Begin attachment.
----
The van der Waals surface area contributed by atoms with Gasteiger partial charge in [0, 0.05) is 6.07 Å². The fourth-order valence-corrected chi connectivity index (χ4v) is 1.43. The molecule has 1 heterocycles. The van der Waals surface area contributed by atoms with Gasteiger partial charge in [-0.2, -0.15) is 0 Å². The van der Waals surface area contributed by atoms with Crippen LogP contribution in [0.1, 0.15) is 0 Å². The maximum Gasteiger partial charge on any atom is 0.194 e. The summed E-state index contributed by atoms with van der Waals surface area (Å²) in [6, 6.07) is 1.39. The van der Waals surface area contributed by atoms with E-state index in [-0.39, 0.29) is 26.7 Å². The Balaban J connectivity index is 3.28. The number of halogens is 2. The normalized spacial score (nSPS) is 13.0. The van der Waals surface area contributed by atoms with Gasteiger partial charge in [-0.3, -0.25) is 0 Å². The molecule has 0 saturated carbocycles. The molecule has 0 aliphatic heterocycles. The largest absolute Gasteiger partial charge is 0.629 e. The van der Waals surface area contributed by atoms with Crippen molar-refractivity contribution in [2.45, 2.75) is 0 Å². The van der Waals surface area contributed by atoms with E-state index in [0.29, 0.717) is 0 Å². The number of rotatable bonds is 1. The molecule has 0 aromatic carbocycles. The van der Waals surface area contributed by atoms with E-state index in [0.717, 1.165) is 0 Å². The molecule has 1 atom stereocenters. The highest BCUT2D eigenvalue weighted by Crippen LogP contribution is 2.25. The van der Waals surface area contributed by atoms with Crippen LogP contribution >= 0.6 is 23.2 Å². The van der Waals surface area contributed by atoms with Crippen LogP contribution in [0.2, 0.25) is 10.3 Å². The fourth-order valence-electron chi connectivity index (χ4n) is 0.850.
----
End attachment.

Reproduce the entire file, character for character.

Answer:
The van der Waals surface area contributed by atoms with Gasteiger partial charge in [0, 0.05) is 6.07 Å². The fourth-order valence-corrected chi connectivity index (χ4v) is 1.43. The molecule has 1 heterocycles. The van der Waals surface area contributed by atoms with Gasteiger partial charge in [-0.2, -0.15) is 0 Å². The van der Waals surface area contributed by atoms with Crippen LogP contribution in [0.1, 0.15) is 0 Å². The maximum Gasteiger partial charge on any atom is 0.194 e. The summed E-state index contributed by atoms with van der Waals surface area (Å²) in [6, 6.07) is 1.39. The van der Waals surface area contributed by atoms with E-state index in [-0.39, 0.29) is 26.7 Å². The Balaban J connectivity index is 3.28. The number of halogens is 2. The normalized spacial score (nSPS) is 13.0. The van der Waals surface area contributed by atoms with Gasteiger partial charge in [-0.3, -0.25) is 0 Å². The molecule has 0 saturated carbocycles. The molecule has 0 aliphatic heterocycles. The largest absolute Gasteiger partial charge is 0.629 e. The van der Waals surface area contributed by atoms with Crippen molar-refractivity contribution in [2.45, 2.75) is 0 Å². The van der Waals surface area contributed by atoms with E-state index in [0.29, 0.717) is 0 Å². The number of rotatable bonds is 1. The molecule has 0 aromatic carbocycles. The van der Waals surface area contributed by atoms with E-state index in [0.717, 1.165) is 0 Å². The molecule has 1 atom stereocenters. The highest BCUT2D eigenvalue weighted by Crippen LogP contribution is 2.25. The van der Waals surface area contributed by atoms with Crippen LogP contribution >= 0.6 is 23.2 Å². The van der Waals surface area contributed by atoms with Crippen LogP contribution in [0.2, 0.25) is 10.3 Å². The fourth-order valence-electron chi connectivity index (χ4n) is 0.850.